Treatment for Heart Rhythm Disorders

Summerlin Hospital is very active in the treatment or cardiac arrhythmias. We use advanced technology to help diagnose the nature and severity of an abnormal heart rhythm. The physicians in our electrophysiology lab can then determine the appropriate treatment. Some heart rhythm problems require no treatment, or they may be corrected by addressing the underlying conditions. Others need more advanced treatments.

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Atrial Fibrillation

During atrial fibrillation, the heart's two small upper chambers (the atria) quiver instead of beating effectively. Blood does not get pumped completely out of them, so it may pool and clot. A stroke could occur if a piece of a blood clot in the atria leaves the heart and becomes lodged in an artery in the brain.

Treatment Options

Patients with more serious arrhythmias often need multifaceted therapy. Doctors will treat underlying conditions that can cause irregular heartbeats, like high blood pressure and heart disease. They also may prescribe anti-arrhythmic medications or recommend implantable devices that control heart rhythms. In some cases, ablation of the atrial fibrillation may be the best option.


To treat atrial fibrillation (AFib), doctors at Summerlin Hospital can perform cryoablation to help restore normal heart rhythm. During this minimally invasive procedure, a balloon catheter (flexible tube) is inserted into a blood vessel and guided to the heart. Once it reaches the proper location, the tiny balloon at the end of the catheter is inflated and a gas coolant is used to freeze the heart tissue that is causing the arrhythmia. This helps restore a normal heart beat by disrupting the abnormal electrical pathways in the heart.

Radiofrequency Ablation

When a more invasive treatment is needed, radiofrequency catheter ablation may be the solution. In this procedure, physicians place an ablation catheter on the affected heart tissue and deliver high-frequency radio waves that ”zap” the tissue causing the irregular heartbeat. This disrupts the irregular electrical signals and corrects the heart rhythm.

Some of the rhythms treated through radiofrequency ablation are life threatening and some are symptomatic causing significant disruption in day-to-day life. Patients can return to a normal lifestyle within days of the procedure. Some of the rhythms commonly treated by ablation include:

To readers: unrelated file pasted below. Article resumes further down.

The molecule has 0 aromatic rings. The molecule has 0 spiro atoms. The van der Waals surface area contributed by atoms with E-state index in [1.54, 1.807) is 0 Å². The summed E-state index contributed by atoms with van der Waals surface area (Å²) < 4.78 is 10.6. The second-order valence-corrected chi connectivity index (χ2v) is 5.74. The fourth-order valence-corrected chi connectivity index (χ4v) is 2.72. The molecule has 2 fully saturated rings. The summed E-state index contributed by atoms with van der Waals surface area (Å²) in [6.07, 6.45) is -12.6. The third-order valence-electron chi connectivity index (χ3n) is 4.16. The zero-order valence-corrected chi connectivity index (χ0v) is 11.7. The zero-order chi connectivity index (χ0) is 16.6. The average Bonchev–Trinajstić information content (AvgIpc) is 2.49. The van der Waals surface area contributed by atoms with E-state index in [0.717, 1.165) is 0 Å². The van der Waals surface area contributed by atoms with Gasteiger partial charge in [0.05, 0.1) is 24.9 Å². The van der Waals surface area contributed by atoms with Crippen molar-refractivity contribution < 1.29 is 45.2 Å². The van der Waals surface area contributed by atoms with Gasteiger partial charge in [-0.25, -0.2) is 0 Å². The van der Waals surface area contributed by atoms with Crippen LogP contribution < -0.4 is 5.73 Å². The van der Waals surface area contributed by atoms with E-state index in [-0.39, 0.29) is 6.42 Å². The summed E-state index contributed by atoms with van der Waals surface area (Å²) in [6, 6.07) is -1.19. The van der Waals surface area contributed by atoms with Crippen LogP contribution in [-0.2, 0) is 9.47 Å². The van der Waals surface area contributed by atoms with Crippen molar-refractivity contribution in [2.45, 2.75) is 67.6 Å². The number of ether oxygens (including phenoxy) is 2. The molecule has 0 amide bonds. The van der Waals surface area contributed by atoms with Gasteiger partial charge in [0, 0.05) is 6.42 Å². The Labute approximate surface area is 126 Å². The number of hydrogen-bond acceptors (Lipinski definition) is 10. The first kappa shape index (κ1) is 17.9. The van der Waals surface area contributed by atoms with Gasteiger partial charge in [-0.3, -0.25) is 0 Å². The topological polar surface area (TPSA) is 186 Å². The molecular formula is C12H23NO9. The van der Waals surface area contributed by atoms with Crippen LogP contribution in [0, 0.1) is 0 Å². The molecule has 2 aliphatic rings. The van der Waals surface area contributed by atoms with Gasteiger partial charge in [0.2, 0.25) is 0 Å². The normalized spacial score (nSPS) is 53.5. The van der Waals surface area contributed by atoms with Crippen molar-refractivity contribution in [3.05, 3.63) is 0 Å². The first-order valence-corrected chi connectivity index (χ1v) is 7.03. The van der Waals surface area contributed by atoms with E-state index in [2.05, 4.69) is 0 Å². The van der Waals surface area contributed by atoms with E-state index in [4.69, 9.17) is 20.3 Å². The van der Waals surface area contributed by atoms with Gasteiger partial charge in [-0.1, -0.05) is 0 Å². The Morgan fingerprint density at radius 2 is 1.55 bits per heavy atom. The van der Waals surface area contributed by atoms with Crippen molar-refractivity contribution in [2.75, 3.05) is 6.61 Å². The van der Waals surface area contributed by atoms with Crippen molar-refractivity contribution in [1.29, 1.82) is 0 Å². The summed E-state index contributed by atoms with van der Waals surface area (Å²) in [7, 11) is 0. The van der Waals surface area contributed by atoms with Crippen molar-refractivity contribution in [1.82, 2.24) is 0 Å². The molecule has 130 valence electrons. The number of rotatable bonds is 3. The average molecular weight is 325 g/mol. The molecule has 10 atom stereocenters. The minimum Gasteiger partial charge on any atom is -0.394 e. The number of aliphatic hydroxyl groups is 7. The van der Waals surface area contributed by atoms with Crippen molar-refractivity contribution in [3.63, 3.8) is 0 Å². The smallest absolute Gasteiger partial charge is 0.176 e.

• Supraventricular Tachycardia – The heart suddenly races at very fast rates due to disruption of normal electrical impulses in the heart.
  • Atrial Flutter – A rapid, fairly regular abnormal heart rhythm leading to severe symptoms such as shortness of breath, heart failure or stroke.
  • Atrial Tachycardia – Rapid heartbeat caused by a runaway focus in the top chamber of the heart.
  • Ventricular Tachycardia – An abnormal heart rhythm starting in the bottom chamber of the heart.

Implantable Devices

Cardiac surgeons at Summerlin Hospital can implant special devices in or near the heart to help correct abnormal heart rhythms. These include:

  • Pacemakers – Used to treat patients with slow heart rhythms or fainting spells. To implant these devices, surgeons thread pacemaker wires (leads) through the veins and into the heart. The pacemaker sends small electrical impulses to the heart muscle to maintain a suitable heart rate. They are easily monitored in an outpatient setting.
  • Cardioverter Defibrillator – Used for patients with life threatening or potentially life threatening heart rhythm problems. Defibrillators can function as pacemakers in the event of a slow heart rate, and they can provide therapy in the event of a life threatening abnormal heart rhythm. Some of the devices called resynchronization devices can help improve heart function and symptoms of heart failure in patients who have symptoms despite the best available drug therapy. Tests of heart function ahead of time, such as echocardiogram with tissue doppler or MRI, can help determine if a person is a good candidate for a resynchronization device.